NO FLY ZONE OVER DARFUR: KEEP THE PRESSURE ON SUDAN
By Ken Bacon
16 July 2007
Omar al-Bashir, the [president] of Sudan, is famous for the ivide and conquer strategy [that] he uses to keep his opponents off-guard. Now the U.S. humanitarian community seems to using this tactic against itself, as divisions arise over the wisdom of imposing a no-fly zone over Darfur.
()Several humanitarian organizations and commentators publicly oppose a no-fly zone, saying that it would destroy the one international success in Darfurhe establishment of a humanitarian lifeline that is sustaining more than two million Darfurians displaced by violence.
Unfortunately, this debate is distracting and possibly destructive.
Mostaybe allumanitarian workers believe in the Responsibility to Protect, a doctrine that calls for a series of actions, starting with humanitarian aid and running through diplomacy, economic sanctions, and, if necessary, the use of military force, to compel a country to protect its own people or allow the UN and its members to do so. Military force is a last resort, but the threat of its use makes all the other actions more credible. For the last four years, humanitarian agencies have been urging the Bush administration and the UN to do more to end the death and displacement in Darfur, yet some are now afraidgainst all evidencehat the U.S. might precipitously impose a no-fly zone over Darfur. Announcing that we are unilaterally removing the threat of military action makes about as much sense as one team announcing that it wont throw any passes in a football game.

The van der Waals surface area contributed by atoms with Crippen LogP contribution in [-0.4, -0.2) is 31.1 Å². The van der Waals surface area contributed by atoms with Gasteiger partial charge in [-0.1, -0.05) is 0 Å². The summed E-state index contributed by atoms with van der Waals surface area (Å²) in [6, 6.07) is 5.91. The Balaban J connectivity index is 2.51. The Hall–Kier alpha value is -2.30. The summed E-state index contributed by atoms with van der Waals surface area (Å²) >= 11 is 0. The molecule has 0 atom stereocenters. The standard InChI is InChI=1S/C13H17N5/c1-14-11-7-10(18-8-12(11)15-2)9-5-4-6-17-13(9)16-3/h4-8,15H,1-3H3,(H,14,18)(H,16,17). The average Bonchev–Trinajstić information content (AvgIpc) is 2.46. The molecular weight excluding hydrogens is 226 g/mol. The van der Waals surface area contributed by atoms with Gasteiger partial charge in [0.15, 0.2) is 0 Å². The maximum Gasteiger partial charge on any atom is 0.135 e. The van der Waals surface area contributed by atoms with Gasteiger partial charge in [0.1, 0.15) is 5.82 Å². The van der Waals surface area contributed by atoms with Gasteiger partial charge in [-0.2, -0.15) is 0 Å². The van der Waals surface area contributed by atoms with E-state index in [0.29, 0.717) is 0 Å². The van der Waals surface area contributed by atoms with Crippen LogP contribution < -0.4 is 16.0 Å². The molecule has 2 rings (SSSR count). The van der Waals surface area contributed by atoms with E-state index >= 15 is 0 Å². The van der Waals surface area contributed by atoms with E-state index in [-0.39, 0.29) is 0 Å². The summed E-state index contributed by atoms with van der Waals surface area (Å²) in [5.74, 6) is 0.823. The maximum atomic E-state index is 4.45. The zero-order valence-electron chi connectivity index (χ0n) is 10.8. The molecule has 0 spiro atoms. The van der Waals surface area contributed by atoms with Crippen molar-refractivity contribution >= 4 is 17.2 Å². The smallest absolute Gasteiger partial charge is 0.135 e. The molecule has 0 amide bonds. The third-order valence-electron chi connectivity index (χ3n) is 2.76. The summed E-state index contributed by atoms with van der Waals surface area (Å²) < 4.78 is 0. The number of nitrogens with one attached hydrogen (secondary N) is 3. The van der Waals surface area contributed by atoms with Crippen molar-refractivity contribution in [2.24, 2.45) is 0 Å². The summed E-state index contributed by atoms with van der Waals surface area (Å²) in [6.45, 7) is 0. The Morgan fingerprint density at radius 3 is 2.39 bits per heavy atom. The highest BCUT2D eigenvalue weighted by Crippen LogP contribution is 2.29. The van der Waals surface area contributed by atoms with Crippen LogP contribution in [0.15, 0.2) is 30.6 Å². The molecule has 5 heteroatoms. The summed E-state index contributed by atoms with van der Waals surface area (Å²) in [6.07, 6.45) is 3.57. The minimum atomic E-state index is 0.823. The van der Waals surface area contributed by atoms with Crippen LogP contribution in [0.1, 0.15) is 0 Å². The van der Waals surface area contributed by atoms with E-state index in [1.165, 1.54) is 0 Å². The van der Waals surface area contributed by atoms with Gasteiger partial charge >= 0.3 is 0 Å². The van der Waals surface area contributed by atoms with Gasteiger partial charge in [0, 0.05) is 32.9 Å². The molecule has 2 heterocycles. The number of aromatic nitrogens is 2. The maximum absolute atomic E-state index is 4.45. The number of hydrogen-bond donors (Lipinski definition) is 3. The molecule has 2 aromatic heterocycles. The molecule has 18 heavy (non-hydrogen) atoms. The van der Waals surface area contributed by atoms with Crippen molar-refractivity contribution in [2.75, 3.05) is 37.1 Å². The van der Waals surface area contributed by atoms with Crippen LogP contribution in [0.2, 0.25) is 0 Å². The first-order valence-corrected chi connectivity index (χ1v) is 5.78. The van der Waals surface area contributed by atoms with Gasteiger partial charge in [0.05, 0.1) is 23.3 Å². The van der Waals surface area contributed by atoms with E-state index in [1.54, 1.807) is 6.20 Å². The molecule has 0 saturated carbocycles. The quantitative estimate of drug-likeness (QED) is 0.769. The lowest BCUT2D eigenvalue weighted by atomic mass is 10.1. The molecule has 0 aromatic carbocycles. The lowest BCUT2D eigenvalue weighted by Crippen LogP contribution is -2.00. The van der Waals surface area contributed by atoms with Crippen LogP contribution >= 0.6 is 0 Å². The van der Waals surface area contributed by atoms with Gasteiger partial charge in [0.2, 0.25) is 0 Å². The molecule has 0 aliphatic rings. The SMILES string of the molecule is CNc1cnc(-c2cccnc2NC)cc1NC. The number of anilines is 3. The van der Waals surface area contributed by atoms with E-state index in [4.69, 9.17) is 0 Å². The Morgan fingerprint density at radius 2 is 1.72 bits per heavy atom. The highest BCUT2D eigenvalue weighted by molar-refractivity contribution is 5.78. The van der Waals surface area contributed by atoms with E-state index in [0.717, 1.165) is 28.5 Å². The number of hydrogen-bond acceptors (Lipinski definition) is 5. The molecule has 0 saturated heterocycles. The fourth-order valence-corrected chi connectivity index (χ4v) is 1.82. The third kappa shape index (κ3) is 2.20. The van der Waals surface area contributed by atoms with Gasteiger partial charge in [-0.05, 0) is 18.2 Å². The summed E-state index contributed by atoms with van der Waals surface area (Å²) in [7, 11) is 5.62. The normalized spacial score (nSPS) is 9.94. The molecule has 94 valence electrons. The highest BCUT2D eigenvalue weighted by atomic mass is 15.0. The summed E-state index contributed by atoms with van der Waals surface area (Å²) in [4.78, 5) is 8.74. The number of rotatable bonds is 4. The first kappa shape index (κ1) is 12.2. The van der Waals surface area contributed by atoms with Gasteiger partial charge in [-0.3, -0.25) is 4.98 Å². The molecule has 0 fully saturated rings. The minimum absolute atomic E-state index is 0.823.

In its 2006 report o Save Darfur, the International Crisis Group argued that it is premature to use military force in Darfur because the UN and its members had not yet exhausted all diplomatic and other nonmilitary options to bring about an end to the fighting. That is still the case. Military force is not an appropriate or acceptable response, even to genocide, until all nonmilitary measures have been tried, but it would undermine the Responsibility to Protect to remove military force from the table at the beginning or in the middle of diplomatic negotiations.
The Responsibility to Protect is a new and fragile doctrine that needs to be strengthened, not weakened. The humanitarian community will hurt itself in the long runnd perhaps prolong the suffering of the very populations it seeks to protecty restricting responses under the Responsibility to Protect.
()Efforts by the U.S. and the UN to end the fighting in Darfur have been unimaginative, inconsistent and unsuccessful. It will not help the humanitarian community if we appear divided and uncertain about how best to pursue the Responsibility to Protect. We need to support policies that make diplomats more effective, not weaken them further.
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